The Reading Test is 60 minutes long and usually contains 40 questions. It consists of passages of approximately 200 words, shorter passages of approximately 100 words, and short statements of one or more sentences. Each passage or statement is followed by questions based on its content.
This section tests your ability to understand the content of the passages and any of the following: its main idea, supporting ideas, or specific details; the author's purpose, assumptions, or tone; the strengths and weaknesses of the author's argument; inferences drawn from the passage; the relationship of the passage to its intended audience; supporting evidence in the passage; and so forth.
No outside knowledge is necessary; all questions can be answered on the basis of what is stated or implied in the passage. The test is composed of the following content areas and approximate number of questions.
These are 22 straightforward questions used to determine whether you comprehend the passage and its direct meaning:
its main idea or supporting ideas
the primary purpose or organization of the passage
the meaning of words used in the passage
Critical and Inferential Comprehension
These 18 questions require you to read "beneath the surface" and understand deeper meanings that are directly implied by the passage:
the argument's strengths or weaknesses, the relevance of its evidence, or whether the ideas presented are fact or opinion
implications or assumptions of the passage or the author's underlying attitude
generalizations or conclusions that can be drawn or related to new situations
General Procedure for Answering Reading Comprehension Questions
Skim the questions. Underline or circle the word or phrase that stands out in each question. Don't read the answer choices.
Read and mark the passage. Pay special attention to information relevant to the questions you've skimmed.
Answer the questions. Base your answers only on the material given in the passage. Assume that the information in each passage is accurate. The questions test your understanding of the passage alone; they do not test the historical background of the passage, the biography of the author, or previous familiarity with the work from which the passage is taken.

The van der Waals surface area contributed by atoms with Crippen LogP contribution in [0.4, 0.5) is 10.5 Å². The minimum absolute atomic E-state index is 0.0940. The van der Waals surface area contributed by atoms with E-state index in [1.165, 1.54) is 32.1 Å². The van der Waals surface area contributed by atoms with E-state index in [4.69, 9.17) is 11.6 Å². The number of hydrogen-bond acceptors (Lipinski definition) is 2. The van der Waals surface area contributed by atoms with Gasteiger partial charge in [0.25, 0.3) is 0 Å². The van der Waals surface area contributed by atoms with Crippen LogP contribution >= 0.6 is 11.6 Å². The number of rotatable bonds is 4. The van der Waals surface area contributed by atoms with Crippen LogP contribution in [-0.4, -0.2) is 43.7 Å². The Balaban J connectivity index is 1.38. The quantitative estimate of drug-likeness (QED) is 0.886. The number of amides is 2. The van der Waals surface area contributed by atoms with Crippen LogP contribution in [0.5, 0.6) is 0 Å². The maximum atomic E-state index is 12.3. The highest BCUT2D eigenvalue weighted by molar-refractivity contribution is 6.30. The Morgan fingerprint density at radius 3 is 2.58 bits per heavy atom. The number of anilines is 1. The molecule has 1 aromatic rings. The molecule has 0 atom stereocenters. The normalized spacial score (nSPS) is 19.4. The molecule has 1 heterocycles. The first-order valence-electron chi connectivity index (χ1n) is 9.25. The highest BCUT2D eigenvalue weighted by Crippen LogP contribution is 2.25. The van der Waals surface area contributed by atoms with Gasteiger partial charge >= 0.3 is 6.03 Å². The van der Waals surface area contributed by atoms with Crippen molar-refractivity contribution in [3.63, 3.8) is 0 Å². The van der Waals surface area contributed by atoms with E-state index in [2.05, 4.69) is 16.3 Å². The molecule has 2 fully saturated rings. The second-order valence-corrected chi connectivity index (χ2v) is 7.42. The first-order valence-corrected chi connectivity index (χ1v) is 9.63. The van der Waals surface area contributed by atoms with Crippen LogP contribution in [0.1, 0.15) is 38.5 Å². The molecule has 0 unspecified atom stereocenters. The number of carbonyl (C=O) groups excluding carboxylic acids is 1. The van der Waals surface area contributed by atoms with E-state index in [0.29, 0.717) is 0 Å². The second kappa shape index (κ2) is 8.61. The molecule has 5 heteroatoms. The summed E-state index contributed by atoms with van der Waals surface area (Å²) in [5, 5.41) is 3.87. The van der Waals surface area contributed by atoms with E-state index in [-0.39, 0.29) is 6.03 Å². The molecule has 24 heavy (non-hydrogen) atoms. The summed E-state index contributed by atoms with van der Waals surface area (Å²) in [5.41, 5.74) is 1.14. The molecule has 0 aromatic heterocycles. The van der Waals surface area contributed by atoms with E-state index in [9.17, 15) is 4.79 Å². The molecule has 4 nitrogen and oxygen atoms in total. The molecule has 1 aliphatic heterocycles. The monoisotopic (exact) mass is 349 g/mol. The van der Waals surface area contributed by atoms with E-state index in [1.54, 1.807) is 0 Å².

Two strategies that will improve your reading comprehension are prereading the questions and marking the passage. Readers who become comfortable using these strategies tend to score higher on reading tests than readers who do not use these strategies.
Prereading the questions
Before reading the passage, read the question or questions that follow it. Do not read the multiple-choice answers. Underline or circle the operative phrase in each question, that is, what you are being asked to answer.
SAMPLE QUESTION: The author's argument in favor of freedom of speech may be summarized in which of the following ways?
If every speaker is not free, no speaker is.
Speech makes us different from animals.
As we think, so we speak.
The Bill of Rights ensures free speech.
Lunatic speeches are not free speeches.
In this example, the operative phrase is "author's argument . . . may be summarized (how?)." So you might underline the words "author's argument" and "may be summarized." Thus, prereading allows you to focus on and clarify exactly what you're being asked to answer.
Marking the passage
After prereading the questions, read and mark the passage. Underline or circle those spots that contain information relevant to the questions you've read as well as other important ideas and details. However, don't overmark. A few marked phrases per paragraph help those ideas stand out.
Five Key Questions for Understanding and Interpreting What You Read
What is the main idea of the passage? After reading any passage, try summarizing it in a brief sentence. To practice this very important skill, read the editorials in your local paper each day and write a brief sentence summarizing each one.
What details support the main idea? Usually such details are facts, statistics, experiences, and so on, that strengthen your understanding of and agreement with the main idea.
What is the purpose of the passage? Ask yourself what the author is trying to accomplish. The four general purposes are (1) to narrate (tell a story), (2) to describe, (3) to inform, and (4) to persuade.
Style and tone
Are the style and tone of the passage objective or subjective? In other words, is the author presenting things factually or from a personal point of view? If an author is subjective, you might want to pin down the nature of the subjectivity. Ask yourself, is the author optimistic? pessimistic? angry? humorous? serious?
Difficult or unusual words
What are the difficult or unusual words in the passage? Readers who do not mark words that are difficult or used in an unusual way in a passage often forget that the words occurred at all and have difficulty locating them if this becomes necessary. By calling your attention to difficult or unusual words, you increase your chances of defining them by understanding their meaning in context.